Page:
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This article has been peer reviewed. It is the authors' final version prior to publication in Journal of clinical neuroscience : official journal of the Neurosurgical Society of Australasia.

Volume 21, Issue 10, October 2014, Pages 1725-29.

The published version is available at DOI: 10.1016/j.jocn.2014.03.011. Copyright © Elsevier Inc.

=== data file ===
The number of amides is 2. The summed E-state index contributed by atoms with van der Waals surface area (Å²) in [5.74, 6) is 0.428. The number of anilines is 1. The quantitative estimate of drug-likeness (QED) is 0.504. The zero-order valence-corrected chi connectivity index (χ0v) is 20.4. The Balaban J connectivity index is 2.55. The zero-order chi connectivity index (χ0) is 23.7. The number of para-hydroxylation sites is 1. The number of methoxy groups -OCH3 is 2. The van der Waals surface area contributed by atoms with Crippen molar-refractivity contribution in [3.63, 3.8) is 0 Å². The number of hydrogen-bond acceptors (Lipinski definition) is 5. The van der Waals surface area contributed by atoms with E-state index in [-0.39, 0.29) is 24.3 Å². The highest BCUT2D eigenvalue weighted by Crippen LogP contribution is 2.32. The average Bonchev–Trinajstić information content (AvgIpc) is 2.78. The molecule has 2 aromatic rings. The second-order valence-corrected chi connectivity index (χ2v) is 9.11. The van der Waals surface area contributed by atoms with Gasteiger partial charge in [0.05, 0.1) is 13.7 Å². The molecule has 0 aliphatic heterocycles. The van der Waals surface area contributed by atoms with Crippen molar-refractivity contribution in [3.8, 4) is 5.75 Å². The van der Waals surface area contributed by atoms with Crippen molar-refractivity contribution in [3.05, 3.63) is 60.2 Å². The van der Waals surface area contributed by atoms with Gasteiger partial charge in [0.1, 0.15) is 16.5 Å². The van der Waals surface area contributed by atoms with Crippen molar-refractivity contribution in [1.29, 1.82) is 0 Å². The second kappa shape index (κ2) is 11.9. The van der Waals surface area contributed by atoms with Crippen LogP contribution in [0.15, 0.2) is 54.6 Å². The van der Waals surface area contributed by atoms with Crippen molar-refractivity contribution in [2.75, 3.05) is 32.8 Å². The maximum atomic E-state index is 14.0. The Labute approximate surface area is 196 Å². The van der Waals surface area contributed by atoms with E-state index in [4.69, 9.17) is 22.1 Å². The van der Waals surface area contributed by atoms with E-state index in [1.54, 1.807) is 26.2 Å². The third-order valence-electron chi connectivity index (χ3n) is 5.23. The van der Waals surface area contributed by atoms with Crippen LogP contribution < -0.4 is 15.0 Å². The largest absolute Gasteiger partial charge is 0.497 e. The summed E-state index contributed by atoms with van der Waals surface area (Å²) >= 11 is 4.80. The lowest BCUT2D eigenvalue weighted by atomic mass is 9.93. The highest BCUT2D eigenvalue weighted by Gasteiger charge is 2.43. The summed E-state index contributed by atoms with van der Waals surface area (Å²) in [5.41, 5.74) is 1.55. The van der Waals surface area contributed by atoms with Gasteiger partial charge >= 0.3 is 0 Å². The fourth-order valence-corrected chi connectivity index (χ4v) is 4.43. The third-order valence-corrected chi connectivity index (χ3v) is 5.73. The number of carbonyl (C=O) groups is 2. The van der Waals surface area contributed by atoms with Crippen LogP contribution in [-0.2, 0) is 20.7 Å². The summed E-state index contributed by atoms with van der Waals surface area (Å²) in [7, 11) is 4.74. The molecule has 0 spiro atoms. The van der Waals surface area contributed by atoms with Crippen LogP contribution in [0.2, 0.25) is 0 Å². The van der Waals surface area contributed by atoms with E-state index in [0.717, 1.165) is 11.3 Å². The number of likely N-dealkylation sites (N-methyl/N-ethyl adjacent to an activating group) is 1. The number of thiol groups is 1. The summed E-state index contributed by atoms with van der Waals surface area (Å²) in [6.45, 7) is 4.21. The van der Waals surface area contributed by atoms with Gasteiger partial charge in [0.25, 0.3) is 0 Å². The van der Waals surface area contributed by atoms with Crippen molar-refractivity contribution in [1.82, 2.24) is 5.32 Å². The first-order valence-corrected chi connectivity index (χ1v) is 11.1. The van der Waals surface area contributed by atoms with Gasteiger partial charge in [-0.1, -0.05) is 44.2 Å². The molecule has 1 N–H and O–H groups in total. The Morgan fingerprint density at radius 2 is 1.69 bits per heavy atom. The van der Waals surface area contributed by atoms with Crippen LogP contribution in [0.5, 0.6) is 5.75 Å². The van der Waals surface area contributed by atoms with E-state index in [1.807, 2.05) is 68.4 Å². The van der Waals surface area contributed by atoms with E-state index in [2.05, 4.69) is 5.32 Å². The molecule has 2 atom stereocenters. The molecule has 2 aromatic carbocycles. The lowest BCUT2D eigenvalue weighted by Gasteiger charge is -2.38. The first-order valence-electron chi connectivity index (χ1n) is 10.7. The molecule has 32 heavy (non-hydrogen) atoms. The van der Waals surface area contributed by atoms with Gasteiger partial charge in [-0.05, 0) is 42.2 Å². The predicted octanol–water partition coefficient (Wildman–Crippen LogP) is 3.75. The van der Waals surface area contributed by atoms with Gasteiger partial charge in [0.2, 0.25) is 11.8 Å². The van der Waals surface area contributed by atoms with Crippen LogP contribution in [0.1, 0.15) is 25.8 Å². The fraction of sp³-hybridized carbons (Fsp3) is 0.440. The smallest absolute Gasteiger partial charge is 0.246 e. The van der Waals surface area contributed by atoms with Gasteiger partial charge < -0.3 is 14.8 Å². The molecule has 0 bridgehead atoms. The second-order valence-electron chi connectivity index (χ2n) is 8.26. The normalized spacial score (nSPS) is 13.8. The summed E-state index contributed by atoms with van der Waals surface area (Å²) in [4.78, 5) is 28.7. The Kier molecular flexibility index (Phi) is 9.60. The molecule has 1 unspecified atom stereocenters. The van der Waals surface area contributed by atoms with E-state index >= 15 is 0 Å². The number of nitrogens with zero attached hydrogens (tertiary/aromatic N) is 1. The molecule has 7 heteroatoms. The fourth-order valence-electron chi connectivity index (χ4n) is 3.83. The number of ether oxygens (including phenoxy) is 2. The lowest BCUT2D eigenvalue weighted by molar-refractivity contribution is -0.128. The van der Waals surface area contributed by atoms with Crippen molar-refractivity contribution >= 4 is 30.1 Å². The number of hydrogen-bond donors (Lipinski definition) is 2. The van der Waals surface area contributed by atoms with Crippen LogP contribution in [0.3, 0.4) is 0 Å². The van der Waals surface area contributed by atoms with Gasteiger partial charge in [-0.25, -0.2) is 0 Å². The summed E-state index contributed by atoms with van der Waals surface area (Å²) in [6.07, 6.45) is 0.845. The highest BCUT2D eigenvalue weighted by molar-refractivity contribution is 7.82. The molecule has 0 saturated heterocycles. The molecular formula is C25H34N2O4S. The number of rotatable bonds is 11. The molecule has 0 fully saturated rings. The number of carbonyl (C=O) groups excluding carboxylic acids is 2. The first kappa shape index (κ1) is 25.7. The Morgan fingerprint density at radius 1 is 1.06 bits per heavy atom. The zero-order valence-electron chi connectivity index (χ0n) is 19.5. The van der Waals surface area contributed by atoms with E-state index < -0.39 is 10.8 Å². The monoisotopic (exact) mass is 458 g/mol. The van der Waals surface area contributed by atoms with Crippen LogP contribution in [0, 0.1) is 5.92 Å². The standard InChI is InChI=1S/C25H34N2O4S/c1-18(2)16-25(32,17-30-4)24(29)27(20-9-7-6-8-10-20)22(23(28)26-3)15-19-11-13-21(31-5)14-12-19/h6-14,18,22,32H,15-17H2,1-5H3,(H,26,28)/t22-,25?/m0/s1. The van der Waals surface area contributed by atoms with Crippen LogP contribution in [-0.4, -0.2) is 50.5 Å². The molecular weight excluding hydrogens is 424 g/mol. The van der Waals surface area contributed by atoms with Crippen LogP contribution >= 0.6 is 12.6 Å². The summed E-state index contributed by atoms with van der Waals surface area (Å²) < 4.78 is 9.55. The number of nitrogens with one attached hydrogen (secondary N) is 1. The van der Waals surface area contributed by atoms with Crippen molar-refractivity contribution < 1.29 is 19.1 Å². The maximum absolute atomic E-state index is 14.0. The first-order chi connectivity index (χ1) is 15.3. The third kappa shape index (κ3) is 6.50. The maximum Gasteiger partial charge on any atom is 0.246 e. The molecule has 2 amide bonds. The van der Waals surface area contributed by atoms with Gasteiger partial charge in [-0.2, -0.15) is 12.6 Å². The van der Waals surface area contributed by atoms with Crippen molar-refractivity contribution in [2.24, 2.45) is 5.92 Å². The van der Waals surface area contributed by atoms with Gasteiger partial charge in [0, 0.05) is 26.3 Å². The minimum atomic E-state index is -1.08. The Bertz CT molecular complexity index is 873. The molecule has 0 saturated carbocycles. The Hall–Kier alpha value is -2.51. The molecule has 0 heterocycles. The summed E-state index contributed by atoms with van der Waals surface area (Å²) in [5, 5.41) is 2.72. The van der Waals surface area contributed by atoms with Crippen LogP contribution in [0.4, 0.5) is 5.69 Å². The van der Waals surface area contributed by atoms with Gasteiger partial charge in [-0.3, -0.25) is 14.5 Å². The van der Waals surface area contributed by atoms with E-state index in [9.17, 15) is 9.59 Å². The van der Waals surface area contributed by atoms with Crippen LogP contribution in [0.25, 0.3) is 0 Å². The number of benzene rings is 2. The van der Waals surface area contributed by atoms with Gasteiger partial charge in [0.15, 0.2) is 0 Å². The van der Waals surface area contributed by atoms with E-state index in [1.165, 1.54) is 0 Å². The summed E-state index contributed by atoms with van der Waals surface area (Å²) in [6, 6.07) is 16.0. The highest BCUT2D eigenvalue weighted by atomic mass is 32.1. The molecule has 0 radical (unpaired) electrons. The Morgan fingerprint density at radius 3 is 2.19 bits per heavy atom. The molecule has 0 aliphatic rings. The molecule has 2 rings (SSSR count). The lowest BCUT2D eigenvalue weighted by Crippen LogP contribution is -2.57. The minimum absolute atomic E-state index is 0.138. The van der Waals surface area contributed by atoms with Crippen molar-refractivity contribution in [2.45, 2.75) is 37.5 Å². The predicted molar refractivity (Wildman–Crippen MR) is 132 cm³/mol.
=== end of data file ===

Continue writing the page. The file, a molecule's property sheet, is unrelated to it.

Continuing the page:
Historical perceptions regarding the severity of traumatic spinal cord injury has led to considerable disparity in triage to tertiary care centers. This article retrospectively reviews a large regional trauma database to analyze whether the diagnosis of spinal trauma affected patient transfer timing and patterns. The Pennsylvania Trauma database was retrospectively reviewed. All acute trauma patient entries for level I and II centers were categorized for diagnosis, mechanism, and location of injury, analyzing transportation modality and its influence on time of arrival. A total of 1162 trauma patients were identified (1014 blunt injuries, 135 penetrating injuries and 12 other) with a mean transport time of 3.9 hours and a majority of patients arriving within 7 hours (>75%). Spine trauma patients had the longest mean arrival time (5.2 hours) compared to blunt trauma (4.2 hours), cranial neurologic injuries (4.35 hours), and penetrating injuries (2.13 hours, p

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